SUDDENLY, everyone seems to be getting divorced. At least that’s how it seems to me. Friends, colleagues, acquaintances all seem to be splitting up.
Marriage as an institution seems to be on the rocks, and in many cases family life appears to be a logistical nightmare as kids zig zag between one home and another on alternate weekends.
Of course, that’s not quite the reality. Some quick research tells me that Australia’s divorce rate is actually at its lowest since “no-fault” divorce was legislated in 1976.
But the statistics also tell me that people are marrying later, often after first living together for some time, and then divorcing when they are older than was previously the case.
In 2013 the average age of marriage for men was 29.9 years and for women was 28.3. The average age for divorce was 44.8 years for men and 42.3 for women. So, maybe, my impression of a divorce avalanche is largely a consequence of my age cohort.
That said it rarely takes me by surprise when I hear of yet another couple separating. In my parents’ day, divorce was much rarer and, if not exactly a scandal, it was still pretty noteworthy. These days it seems to be just one of those things, unfortunate but certainly not the end of the world.
I have always believed that unhappy parents are unlikely to make children happy and when a marriage is in serious trouble, and efforts at saving it are to no avail, then people going their separate ways is probably the best for all concerned.
It’s a long time since I first discussed these issues with our kids. I can’t remember when I first had the “sometimes mummies and daddies need to be apart” talk with my kids, but it was probably when they were in kindergarten.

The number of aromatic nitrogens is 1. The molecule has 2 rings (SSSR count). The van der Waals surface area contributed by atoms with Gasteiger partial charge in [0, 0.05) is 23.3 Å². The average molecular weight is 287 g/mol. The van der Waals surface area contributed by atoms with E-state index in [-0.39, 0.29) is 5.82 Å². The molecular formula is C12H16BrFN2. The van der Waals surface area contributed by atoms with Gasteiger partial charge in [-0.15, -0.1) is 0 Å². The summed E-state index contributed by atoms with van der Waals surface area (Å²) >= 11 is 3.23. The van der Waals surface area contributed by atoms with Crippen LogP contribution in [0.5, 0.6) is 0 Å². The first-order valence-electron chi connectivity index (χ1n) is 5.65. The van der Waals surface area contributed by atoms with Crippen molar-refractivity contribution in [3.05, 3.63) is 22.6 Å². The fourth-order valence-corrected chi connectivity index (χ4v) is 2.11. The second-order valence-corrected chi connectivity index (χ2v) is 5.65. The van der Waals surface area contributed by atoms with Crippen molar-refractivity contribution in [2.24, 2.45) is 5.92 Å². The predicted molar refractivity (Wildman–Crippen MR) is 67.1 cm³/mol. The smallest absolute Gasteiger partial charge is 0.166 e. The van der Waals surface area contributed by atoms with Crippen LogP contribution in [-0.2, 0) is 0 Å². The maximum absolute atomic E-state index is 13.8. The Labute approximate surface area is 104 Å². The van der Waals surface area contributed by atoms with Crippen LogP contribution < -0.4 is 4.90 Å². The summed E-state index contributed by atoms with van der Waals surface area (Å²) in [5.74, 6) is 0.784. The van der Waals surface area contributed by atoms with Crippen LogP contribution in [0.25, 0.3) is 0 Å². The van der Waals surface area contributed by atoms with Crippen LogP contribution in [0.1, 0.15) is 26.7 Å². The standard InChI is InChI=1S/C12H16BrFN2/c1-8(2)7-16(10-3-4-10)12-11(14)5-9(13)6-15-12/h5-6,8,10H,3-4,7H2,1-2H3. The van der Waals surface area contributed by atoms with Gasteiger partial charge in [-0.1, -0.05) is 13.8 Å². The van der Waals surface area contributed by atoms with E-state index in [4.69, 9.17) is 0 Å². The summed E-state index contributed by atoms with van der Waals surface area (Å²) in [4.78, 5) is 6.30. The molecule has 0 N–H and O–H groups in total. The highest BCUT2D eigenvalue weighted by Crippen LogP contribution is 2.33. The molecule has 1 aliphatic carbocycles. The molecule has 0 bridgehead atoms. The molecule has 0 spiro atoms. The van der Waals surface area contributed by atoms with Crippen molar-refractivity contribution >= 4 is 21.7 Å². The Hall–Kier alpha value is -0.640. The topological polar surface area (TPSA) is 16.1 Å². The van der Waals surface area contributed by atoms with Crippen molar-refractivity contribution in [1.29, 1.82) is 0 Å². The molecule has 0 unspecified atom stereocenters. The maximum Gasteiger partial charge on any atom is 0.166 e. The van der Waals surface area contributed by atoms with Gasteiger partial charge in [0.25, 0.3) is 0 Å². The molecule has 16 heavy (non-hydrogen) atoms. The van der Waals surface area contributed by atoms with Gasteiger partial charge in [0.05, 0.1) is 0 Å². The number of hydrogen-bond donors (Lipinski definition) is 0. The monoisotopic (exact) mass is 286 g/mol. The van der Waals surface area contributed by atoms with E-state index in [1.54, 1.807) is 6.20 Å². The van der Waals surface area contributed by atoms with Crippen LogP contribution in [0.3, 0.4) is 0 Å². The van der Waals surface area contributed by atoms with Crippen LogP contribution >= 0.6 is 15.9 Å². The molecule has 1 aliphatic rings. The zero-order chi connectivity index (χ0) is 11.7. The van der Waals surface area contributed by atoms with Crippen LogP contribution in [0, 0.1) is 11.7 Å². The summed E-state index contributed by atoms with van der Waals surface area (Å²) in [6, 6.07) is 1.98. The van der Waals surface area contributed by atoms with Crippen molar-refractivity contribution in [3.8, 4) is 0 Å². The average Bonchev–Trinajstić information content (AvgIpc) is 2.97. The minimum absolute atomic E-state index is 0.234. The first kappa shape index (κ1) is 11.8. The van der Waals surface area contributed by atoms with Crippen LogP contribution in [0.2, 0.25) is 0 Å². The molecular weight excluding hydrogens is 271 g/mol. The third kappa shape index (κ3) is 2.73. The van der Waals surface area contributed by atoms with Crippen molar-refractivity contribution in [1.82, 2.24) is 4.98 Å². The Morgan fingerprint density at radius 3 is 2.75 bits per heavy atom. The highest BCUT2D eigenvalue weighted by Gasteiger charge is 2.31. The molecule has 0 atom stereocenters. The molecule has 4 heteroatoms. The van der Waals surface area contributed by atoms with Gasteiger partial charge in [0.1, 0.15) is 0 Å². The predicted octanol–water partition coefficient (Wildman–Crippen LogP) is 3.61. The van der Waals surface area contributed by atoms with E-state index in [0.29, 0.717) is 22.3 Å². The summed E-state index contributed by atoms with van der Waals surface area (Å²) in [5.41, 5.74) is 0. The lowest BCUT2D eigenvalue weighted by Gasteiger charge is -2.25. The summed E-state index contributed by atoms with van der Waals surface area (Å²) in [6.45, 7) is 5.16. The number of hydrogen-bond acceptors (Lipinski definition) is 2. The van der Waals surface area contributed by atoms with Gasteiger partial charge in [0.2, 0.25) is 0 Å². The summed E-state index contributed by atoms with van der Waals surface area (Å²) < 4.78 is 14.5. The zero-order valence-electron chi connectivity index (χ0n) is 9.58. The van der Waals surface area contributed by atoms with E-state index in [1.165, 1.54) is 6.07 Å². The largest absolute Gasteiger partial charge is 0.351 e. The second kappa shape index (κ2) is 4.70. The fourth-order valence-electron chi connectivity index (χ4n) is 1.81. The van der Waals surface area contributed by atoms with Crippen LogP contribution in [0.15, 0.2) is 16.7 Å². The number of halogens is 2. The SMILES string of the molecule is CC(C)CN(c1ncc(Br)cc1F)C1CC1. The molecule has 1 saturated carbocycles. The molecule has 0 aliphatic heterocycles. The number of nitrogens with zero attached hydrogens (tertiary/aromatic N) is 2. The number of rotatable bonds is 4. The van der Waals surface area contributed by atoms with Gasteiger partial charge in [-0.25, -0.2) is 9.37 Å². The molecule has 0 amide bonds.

My children are so used to having friends with more than one family that they sometimes express surprise when they find that one of their friends is actually, like them, living with both parents.
They usually know that this or that friend is only available to come over to play every second weekend because that is the week they spend with their mum or dad.
It’s so commonplace as to be routine, and at least to an outside observer, the children involved mostly seem pretty accepting of their parents’ divorce and cope well, at least when their parents are being mature about it.
Equally, as an observer, it does appear that divorce can become a nightmare for kids when one or another of their parents chooses to play games and put their interests, grievances or ego ahead of the welfare of their children. Don’t get me wrong, I totally understand that an acrimonious divorce leaves behind a minefield of unexploded ordnance and plenty of walking wounded.
But the experience of far too many friends and acquaintances tells me that children must be the top priority. Of course, deciding what’s best for the kids can be difficult and hotly contested. But, all too often, I’ve observed one or both parents playing dirty and using the kids as emotional pawns in a struggle to extract some form of revenge.
I just don’t get this. Sure, the other half might have done you wrong; sure, you might feel like you deserve more time with the kids or should have more say over what they are doing, but surely what really matters is that kids feel safe, secure, happy and loved.
I know it is easy for me to say, but my strong impression is that as a society we need to put a great deal more emphasis on duty to family and children above self-satisfaction and self-interest.
Not all marriages and relationships last, but families continue even when parents have separated. Children don’t stop being a primary responsibility and there has to be plenty of give and take to ensure that they have the best chances in life possible. They certainly shouldn’t be collateral damage from their parents’ wars.